Of DEF “new realities”, of Mitsotakis rediscovering “Europe” and of recurring challenges

by Antonis D. Papagiannidis

For the better part of last week, the imposing scenery of Delphi – at times majestic, at times magical – was home to the yearly event of the Delphi Economic Forum. After an absence of two years due to the Covid-19 pandemic, when this interesting blend of analysis, prospecting, discussion and reading of the leaves in a wide range of issues was banished to virtual or hybrid form, DEF made again of Delphi a real get-together. One marked by the realities of the Ukraine crisis and the ensuing consequences to all aspects of life in our global village – from the comeback of inflation to the reinstatement of the West-East divide. But this DEF comeback was marked in an unmistakable way by the Ukrainian crisis.

“Ukraine” was there in all ways conceivable as a unifying  spin to analyses and forecasts concerning the global economy, investment flows, monetary policy, the future of value chains, shipping; the new reading of climate change as a priority; the future of international relations, the next steps of Europe, the Balkans the Eastern Mediterranean; the morphing back of countries opposing the Russian invasion into “the West”, the new-era relations with China – whatever!

An interesting moment with some potential practical impact was Greek PM Mitsotakis’ exhortation towards his fellow European leaders, to meet the challenge that households and businesses face in this time of cost of living getting out of hand following the Ukraine crisis, lest populist approaches gain ground – once more. This might sound like empty entreaties to ‘Europe”, if one did not dissect the Mitsotakis call as a well-worked proposal of conciliating South European needs with “frugal” North Europeans’ demand that no additional EU funds be raised and allocated to face the fiscal burden – less-resilient countries will be asked to bear. That is, he proposed that the unused balance of Next Generation EU funds – some 230 bn euros worth of loans – be redirected to that effect. Not easy, but doable…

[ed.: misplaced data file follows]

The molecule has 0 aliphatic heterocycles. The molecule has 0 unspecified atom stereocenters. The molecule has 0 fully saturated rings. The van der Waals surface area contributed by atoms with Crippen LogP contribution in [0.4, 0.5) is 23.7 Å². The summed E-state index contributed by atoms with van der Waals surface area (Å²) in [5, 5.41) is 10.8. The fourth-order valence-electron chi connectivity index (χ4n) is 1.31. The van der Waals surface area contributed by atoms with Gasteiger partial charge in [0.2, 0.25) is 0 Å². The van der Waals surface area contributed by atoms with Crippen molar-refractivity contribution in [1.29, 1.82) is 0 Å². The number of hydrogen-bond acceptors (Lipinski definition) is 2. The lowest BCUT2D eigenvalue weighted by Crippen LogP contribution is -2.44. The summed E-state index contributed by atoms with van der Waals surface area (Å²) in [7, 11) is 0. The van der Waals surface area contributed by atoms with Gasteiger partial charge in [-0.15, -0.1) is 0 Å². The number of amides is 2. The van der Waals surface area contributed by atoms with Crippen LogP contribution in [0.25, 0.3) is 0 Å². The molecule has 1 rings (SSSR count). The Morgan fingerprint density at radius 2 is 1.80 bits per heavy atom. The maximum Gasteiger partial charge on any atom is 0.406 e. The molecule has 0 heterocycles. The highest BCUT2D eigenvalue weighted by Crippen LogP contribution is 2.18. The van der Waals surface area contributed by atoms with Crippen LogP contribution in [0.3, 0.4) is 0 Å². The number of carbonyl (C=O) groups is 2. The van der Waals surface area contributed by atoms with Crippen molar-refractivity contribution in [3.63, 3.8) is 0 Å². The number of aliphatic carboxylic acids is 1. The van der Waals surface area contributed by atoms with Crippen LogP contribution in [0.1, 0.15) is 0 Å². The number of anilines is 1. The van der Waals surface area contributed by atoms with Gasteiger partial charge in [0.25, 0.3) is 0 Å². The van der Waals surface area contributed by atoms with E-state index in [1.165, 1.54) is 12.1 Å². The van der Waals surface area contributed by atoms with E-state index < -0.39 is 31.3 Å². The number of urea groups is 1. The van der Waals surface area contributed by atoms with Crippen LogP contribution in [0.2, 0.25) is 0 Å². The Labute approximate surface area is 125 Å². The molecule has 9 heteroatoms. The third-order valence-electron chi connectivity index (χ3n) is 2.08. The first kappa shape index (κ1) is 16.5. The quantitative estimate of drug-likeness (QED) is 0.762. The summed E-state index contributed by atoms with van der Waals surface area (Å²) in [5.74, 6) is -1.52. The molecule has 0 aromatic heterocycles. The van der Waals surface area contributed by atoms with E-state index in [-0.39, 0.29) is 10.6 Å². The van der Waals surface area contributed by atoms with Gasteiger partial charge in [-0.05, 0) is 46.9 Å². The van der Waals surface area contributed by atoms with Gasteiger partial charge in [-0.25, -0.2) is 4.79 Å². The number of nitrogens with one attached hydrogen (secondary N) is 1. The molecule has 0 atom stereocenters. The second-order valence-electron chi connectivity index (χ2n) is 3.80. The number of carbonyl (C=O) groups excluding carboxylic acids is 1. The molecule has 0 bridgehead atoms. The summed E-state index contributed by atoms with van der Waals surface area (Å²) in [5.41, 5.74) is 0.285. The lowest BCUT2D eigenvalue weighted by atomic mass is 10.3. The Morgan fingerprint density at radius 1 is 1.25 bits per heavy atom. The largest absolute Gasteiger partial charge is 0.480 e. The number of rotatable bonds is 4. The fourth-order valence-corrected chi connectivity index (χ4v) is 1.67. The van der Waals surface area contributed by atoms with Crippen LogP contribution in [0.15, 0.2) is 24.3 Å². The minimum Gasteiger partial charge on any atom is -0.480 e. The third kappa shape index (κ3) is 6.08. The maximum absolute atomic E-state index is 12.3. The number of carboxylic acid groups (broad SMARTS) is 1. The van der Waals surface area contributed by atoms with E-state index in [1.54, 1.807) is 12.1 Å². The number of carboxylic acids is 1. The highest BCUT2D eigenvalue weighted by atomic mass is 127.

Maybe the only part of the DEF-VII event that remained untouched by the Ukraine situation was the session “Delphi Classics” that ran in Latin and Ancient Greek, one would think as a way to pay respects to the ancient gods and to the timeless values that haunt Delphi. Or else the call to unlock the full potential offered by the LGBTQ+ community’s full integration in economic and social life.

Were one to try and distill an end-product of the DEF VII event, one would most probably end up with a feeling that dealing with unpredictability would now be the way ahead. Either in the form of known unknowns: both the coronavirus pandemic and the Russian invasion to Ukraine fall under this heading; as they were “there to see” for all, whatever astonishment they were met with once they surfaced like monsters of the deep. Or then in the form of unknown (or: unmanageable) unknowns: under this heading one would have to deal with the kind of reactions such events bring forth in social or political attitudes – or of the deeper, psychological sort.

What will DEF VIII consist of? The question is real.